Machovec's argument must confront an objection. Perhaps, it will be claimed, the models of past days rested on overly restrictive assumptions; but we have overcome all that. Do we not now have models that allow for imperfect information?

Our author is not to be put off this easily. These models, he contends, fail to take account of genuine uncertainty. "The equilibrium theorist assumes that the decision-maker is already drilling in the right field, whereas the process theorist emphasizes that recognizing the appropriate place to start digging is the big hurdle. In equilibrium theory, the probabilistic outline of the unknowns is already known, thereby enabling a Stiglerian marginal benefit, marginal cost analysis to reap an optimal outcome. Equilibrium theory simply cannot address the real problem: where to search and what to search for" (p. 171).

This response gives rise to a new objection. What if the mathematical economist says: All right, we do use unrealistic assumptions. So what? They work. Have you never read Friedman's "The Methodology of Positive Economics?"

Machovec directly confronts this counterargument, and to my mind his answer is the best feature of the book. He shows that adoption of the mathematical model leads to serious mistakes, especially when the model is taken as a welfare ideal by which to judge the actually existing market.

Our author's account of the socialist calculation debate impresses me as especially insightful. When Ludwig von Mises demonstrated in 1920 that a socialist economy could not rationally allocate production goods, he left socialists in disarray. What were they to do? Oskar Lange, a Marxist who was also a leading neoclassical theorist, found what he took to be an escape. Whatever the market could do, so could socialist planners: they had merely to allow the managers of socialist enterprises to compete for resources. "Lange concluded that the problem of socialist calculation can be solved, theoretically, through a series of trial-and-error prices. Producers react to shortages (or surpluses) by raising (or lowering) their prices until general equilibrium is reached" (p. 53). Mises, in Lange's view, was hoist with his own petard: his demonstration that the market worked efficiently by that very fact showed that socialism also is efficient. The equations of equilibrium are the same in both systems. Lange's argument won over most of the economics profession, until the collapse of communism made it clear that Mises was right.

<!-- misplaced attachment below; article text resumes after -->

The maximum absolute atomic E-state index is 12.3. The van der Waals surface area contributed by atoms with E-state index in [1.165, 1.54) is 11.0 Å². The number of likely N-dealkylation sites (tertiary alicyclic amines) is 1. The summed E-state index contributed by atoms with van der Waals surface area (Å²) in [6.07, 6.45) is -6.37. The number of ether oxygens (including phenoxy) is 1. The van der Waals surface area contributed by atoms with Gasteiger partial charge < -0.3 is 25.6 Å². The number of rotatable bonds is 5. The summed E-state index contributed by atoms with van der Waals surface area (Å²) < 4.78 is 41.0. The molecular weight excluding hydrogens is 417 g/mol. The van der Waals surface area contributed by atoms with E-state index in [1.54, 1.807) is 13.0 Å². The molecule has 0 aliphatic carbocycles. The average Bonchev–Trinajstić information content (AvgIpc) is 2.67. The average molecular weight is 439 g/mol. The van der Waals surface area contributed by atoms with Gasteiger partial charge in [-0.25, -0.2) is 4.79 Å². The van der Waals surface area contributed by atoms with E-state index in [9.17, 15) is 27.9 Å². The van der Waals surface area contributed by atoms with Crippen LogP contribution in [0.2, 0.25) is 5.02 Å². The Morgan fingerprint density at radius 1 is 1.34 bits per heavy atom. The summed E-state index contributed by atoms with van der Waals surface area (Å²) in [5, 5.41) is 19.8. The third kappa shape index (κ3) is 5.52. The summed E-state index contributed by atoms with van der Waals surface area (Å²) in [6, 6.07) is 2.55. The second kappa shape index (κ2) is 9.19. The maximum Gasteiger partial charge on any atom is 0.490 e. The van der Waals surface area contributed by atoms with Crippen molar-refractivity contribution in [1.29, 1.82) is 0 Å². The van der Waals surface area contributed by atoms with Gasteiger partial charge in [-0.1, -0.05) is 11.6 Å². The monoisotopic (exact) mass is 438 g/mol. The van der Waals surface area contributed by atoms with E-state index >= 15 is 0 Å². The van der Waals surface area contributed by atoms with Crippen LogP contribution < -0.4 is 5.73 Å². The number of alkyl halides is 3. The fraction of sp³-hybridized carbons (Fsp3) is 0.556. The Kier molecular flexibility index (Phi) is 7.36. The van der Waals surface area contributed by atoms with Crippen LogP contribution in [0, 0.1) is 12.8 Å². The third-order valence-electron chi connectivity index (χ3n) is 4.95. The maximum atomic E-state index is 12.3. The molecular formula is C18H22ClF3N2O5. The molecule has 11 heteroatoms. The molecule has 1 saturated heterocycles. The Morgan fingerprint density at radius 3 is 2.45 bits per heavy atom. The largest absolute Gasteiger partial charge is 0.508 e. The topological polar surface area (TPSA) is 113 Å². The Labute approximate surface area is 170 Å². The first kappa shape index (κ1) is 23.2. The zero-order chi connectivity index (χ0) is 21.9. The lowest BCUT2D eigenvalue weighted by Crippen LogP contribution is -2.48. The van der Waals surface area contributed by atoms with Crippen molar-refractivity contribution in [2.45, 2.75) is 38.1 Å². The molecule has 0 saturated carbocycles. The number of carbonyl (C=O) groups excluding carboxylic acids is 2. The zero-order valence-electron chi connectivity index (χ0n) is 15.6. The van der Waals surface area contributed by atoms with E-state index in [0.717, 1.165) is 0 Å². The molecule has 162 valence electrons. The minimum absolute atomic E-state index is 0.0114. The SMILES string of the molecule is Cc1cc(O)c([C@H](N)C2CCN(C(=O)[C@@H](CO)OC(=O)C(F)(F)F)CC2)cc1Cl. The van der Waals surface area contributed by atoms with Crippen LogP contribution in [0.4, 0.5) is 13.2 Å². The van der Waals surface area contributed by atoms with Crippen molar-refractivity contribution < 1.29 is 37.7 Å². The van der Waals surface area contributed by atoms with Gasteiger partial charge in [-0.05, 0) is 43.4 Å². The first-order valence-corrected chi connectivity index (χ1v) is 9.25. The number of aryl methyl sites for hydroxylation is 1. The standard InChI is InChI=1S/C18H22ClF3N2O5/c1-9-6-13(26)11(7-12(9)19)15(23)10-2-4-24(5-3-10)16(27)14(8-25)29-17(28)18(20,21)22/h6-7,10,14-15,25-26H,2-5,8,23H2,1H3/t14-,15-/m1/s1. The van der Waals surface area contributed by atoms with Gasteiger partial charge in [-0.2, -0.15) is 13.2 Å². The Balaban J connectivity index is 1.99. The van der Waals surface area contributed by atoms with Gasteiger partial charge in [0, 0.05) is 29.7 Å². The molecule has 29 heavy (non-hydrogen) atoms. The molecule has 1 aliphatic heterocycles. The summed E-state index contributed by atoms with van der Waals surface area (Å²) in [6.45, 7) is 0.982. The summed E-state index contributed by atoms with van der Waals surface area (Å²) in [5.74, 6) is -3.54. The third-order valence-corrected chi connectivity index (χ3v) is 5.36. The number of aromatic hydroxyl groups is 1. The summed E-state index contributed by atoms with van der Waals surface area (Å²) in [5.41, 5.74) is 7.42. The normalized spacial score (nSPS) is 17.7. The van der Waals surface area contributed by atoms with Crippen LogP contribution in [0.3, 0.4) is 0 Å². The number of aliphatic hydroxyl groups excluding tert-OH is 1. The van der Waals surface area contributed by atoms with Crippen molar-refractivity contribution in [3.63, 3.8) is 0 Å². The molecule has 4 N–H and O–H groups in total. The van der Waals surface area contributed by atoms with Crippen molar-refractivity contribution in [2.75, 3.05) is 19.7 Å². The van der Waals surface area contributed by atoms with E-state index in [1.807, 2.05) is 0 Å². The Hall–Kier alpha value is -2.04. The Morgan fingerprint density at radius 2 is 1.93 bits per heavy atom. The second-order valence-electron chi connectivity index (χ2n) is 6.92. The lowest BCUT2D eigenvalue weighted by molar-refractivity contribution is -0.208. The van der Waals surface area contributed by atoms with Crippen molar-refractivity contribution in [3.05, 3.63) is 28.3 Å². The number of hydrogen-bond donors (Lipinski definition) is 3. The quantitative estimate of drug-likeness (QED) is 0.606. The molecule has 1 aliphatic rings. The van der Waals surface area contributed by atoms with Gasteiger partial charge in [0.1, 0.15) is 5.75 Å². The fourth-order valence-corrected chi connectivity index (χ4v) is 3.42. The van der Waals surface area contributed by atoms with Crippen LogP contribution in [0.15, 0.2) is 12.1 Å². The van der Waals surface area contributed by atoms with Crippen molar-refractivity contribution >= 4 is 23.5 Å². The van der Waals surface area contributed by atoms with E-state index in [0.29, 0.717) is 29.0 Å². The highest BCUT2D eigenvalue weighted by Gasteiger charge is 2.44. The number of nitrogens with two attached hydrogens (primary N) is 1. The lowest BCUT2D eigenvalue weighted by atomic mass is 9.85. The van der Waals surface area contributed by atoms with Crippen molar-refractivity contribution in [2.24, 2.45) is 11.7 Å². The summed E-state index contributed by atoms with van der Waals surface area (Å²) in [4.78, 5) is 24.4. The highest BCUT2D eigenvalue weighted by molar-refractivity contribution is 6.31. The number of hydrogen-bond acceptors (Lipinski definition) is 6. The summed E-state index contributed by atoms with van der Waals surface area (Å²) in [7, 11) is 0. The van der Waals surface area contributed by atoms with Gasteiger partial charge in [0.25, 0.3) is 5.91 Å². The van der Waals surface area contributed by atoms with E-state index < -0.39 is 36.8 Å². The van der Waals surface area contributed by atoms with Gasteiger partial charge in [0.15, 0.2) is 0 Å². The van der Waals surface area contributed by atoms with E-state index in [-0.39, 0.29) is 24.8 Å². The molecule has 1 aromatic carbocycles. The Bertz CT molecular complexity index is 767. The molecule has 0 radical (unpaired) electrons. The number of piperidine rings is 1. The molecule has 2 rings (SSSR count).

What blinded so many eminent economists for so long to the validity of Mises's argument? For our author, the culprit is equilibrium analysis. Wrongly taking the perfect competition model to be a picture of an economy as it ideally ought to work, economists saw no reason a socialist system could not allocate resources according to the model's requirements. Had they grasped that, for actors in the market, uncertainty is rampant, they would have realized that their models of efficient socialism were useless.